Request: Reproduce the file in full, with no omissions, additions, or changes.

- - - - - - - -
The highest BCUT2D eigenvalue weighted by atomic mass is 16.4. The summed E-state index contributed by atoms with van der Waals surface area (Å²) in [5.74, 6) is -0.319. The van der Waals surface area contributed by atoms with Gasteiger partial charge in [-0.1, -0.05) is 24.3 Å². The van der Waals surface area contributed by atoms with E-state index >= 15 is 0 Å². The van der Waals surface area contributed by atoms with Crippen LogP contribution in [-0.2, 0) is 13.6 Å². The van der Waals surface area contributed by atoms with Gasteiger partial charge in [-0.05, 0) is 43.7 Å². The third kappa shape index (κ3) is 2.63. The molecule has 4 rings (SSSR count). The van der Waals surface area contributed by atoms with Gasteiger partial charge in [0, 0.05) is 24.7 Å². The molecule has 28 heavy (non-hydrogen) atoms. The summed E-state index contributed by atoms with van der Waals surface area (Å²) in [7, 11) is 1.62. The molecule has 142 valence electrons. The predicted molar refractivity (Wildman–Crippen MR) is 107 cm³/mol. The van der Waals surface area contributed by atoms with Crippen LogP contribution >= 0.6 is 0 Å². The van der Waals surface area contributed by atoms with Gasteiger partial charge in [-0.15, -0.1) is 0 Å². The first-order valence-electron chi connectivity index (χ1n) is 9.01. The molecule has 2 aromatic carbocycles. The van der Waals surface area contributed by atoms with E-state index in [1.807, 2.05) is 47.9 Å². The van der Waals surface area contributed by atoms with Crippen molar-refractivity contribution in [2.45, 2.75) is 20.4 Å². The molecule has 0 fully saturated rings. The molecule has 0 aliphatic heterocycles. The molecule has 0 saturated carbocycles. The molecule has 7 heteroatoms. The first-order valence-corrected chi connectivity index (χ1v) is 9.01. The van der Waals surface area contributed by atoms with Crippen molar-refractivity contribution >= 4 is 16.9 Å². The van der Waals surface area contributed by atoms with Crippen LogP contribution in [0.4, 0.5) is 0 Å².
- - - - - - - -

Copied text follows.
The highest BCUT2D eigenvalue weighted by atomic mass is 16.4. The summed E-state index contributed by atoms with van der Waals surface area (Å²) in [5.74, 6) is -0.319. The van der Waals surface area contributed by atoms with Gasteiger partial charge in [-0.1, -0.05) is 24.3 Å². The van der Waals surface area contributed by atoms with E-state index >= 15 is 0 Å². The van der Waals surface area contributed by atoms with Crippen LogP contribution in [-0.2, 0) is 13.6 Å². The van der Waals surface area contributed by atoms with Gasteiger partial charge in [-0.05, 0) is 43.7 Å². The third kappa shape index (κ3) is 2.63. The molecule has 4 rings (SSSR count). The van der Waals surface area contributed by atoms with Gasteiger partial charge in [0, 0.05) is 24.7 Å². The molecule has 28 heavy (non-hydrogen) atoms. The summed E-state index contributed by atoms with van der Waals surface area (Å²) in [7, 11) is 1.62. The molecule has 142 valence electrons. The predicted molar refractivity (Wildman–Crippen MR) is 107 cm³/mol. The van der Waals surface area contributed by atoms with Crippen LogP contribution >= 0.6 is 0 Å². The van der Waals surface area contributed by atoms with Gasteiger partial charge in [-0.15, -0.1) is 0 Å². The first-order valence-electron chi connectivity index (χ1n) is 9.01. The molecule has 2 aromatic carbocycles. The van der Waals surface area contributed by atoms with E-state index in [1.807, 2.05) is 47.9 Å². The van der Waals surface area contributed by atoms with Crippen molar-refractivity contribution in [2.45, 2.75) is 20.4 Å². The molecule has 0 fully saturated rings. The molecule has 0 aliphatic heterocycles. The molecule has 0 saturated carbocycles. The molecule has 7 heteroatoms. The first-order valence-corrected chi connectivity index (χ1v) is 9.01. The van der Waals surface area contributed by atoms with Crippen molar-refractivity contribution >= 4 is 16.9 Å². The van der Waals surface area contributed by atoms with Crippen LogP contribution in [0.4, 0.5) is 0 Å².